Luis and I recently had the pleasure of flying on Asiana Airlines from San Francisco to Shanghai, via Seoul. As this was our first international flight, we upgraded the first leg to Asiana’s premium economy product, Smartium Economy. Smartium Economy is a fairly new product, which Asiana launched this past May on their newly delivered A350s. Since it is so new, there was not a lot of information available when we were first booking our flights. We were very excited to try this new product, even without knowing fully what to expect. We also wanted to see what the standard economy product was like on Asiana to compare the two offerings. With this goal in mind, we purchased the upgrade to Smartium Economy for the first of our four legs; travelling from San Francisco to Seoul. We were also able to get a very good deal on the flights by combining Google Flights with the travel rewards bonus of the Chase Sapphire Reserve.
In This Post
The first important thing to note is that the seats in Smartium Economy are the same seats as in standard economy. Both Smartium Economy and regular Economy are configured 9 seats across, in a 3-3-3 setup. The seats are 18 inches wide in both cabins, which is nice as some airlines are shrinking seat width to 17 or even 16 inches. There are 4 rows of Smartium Economy seats, row 10 through row 14, for a total of 36 available seats.
What Smartium Economy offers over it’s cheaper alternative is an additional 4 inches of leg room; increasing from 32 inches in Economy to 36 inches in Smartium Economy. Smartium Economy also offers an in-flight amenity package that includes an eye mask, toothbrush, tooth paste, and business class slippers, as well as a blanket and pillow. Standard economy seats, on the other hand, offer only the pillow, blanket, and economy slippers. I personally always travel with my own sleep mask, and did not feel that there was a particularly noticeable difference in the slippers offered in Smartium versus economy.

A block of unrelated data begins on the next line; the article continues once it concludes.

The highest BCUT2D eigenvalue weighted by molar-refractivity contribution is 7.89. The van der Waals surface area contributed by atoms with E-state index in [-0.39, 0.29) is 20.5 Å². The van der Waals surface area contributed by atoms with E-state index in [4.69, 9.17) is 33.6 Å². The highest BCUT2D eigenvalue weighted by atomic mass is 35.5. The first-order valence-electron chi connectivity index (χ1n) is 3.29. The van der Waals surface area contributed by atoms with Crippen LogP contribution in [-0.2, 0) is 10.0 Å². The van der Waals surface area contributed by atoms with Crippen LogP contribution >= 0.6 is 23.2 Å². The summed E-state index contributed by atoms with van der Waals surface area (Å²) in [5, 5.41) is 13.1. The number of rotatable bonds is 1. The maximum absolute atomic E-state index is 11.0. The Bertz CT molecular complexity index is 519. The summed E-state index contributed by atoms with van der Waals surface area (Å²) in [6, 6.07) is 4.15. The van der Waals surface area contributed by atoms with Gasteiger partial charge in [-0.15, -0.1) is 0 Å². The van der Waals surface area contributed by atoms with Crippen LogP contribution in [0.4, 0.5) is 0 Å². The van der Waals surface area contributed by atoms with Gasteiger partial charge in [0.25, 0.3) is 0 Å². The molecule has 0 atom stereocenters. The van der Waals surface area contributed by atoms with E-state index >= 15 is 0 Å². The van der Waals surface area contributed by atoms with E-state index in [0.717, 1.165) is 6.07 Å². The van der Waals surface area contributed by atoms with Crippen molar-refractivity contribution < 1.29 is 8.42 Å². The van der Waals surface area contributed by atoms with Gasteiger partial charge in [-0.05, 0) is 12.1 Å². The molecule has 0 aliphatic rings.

On the ground there were a few additional benefits as well. Smartium Economy passengers receive priority boarding at most airports that Asiana serves, and also qualify for access to the Asiana lounge at Seoul. This latter perk does come with a fairly major caveat, however. You are only entitled to access if you are booked in Smartium Economy for a long haul flight departing Seoul. This would be a flight to the United States, Europe, or Oceania. This means that even though we had purchased Smartium Economy on a long haul flight, since it was from San Francisco to Seoul, we were not permitted into the lounge. This was disappointing, especially since the cost of a Smartium Economy seat is the same inbound and outbound but the offered perks are diminished.
Smartium Economy is currently on a flat rate pricing structure. Long haul flights, which are any flights outside of Asia, are $150 US per seat. Flights within Asia are either $30 for Japan, China, and northeast Asia, or $60 for flights to or from the rest of Asia. This is pretty much on par with the cost of economy plus or premium economy seats on US carriers. For example, prices for Economy Plus on an upcoming United flight start at $159 for transpacific, and $49 for domestic.
Ultimately I did not feel that Smartium Economy was worth the cost, especially when flying from the United States. We never really used the additional amenities, and I did not really notice a difference in the slippers offered in economy versus Smartium. Surprisingly, I also didn’t really notice the extra leg room. Normally I feel fairly cramped on airplanes, but the 32 inches of leg room offered in regular economy felt comfortable. Many American carriers now have a seat pitch of only 29-31 inches, so Asiana’s standard offering already felt like an upgrade. Priority boarding also felt unnecessary. Despite the large number of passengers needing to board, the process was incredibly quick and smooth. Also, the A350 offers ample storage space for bags, so boarding early did not offer much of a benefit.
The best potential benefit would be access to the lounge in Seoul, but the value of that perk depends largely on how long of a layover you have. It is also important to note that the lounge accepts Priority Pass. That means you may already have access, even without spending the $150 on Smartium Economy. I highly suggest you apply for a travel card with Priority Pass as a benefit if you don’t already have one.
The Asiana Experience